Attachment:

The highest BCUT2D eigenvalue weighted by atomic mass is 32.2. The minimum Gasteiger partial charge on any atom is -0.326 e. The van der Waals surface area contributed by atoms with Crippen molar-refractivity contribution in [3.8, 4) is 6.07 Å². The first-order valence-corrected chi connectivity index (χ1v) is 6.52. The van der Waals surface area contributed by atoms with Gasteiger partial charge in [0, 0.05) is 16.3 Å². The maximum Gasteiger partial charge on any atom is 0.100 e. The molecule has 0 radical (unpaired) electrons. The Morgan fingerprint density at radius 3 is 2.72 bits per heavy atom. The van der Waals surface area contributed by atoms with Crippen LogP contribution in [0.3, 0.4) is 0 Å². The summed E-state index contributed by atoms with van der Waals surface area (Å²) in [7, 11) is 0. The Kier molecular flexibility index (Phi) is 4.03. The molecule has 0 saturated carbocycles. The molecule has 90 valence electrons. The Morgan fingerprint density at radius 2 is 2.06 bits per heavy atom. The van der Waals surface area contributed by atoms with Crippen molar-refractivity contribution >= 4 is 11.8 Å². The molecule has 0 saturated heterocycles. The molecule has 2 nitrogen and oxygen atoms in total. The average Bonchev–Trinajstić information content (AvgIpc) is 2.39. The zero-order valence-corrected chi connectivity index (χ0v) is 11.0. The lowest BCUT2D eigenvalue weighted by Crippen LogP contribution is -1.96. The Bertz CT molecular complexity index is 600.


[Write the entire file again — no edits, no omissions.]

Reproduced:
The highest BCUT2D eigenvalue weighted by atomic mass is 32.2. The minimum Gasteiger partial charge on any atom is -0.326 e. The van der Waals surface area contributed by atoms with Crippen molar-refractivity contribution in [3.8, 4) is 6.07 Å². The first-order valence-corrected chi connectivity index (χ1v) is 6.52. The van der Waals surface area contributed by atoms with Gasteiger partial charge in [0, 0.05) is 16.3 Å². The maximum Gasteiger partial charge on any atom is 0.100 e. The molecule has 0 radical (unpaired) electrons. The Morgan fingerprint density at radius 3 is 2.72 bits per heavy atom. The van der Waals surface area contributed by atoms with Crippen LogP contribution in [0.3, 0.4) is 0 Å². The summed E-state index contributed by atoms with van der Waals surface area (Å²) in [7, 11) is 0. The Kier molecular flexibility index (Phi) is 4.03. The molecule has 0 saturated carbocycles. The molecule has 90 valence electrons. The Morgan fingerprint density at radius 2 is 2.06 bits per heavy atom. The van der Waals surface area contributed by atoms with Crippen molar-refractivity contribution >= 4 is 11.8 Å². The molecule has 0 saturated heterocycles. The molecule has 2 nitrogen and oxygen atoms in total. The average Bonchev–Trinajstić information content (AvgIpc) is 2.39. The zero-order valence-corrected chi connectivity index (χ0v) is 11.0. The lowest BCUT2D eigenvalue weighted by Crippen LogP contribution is -1.96. The Bertz CT molecular complexity index is 600.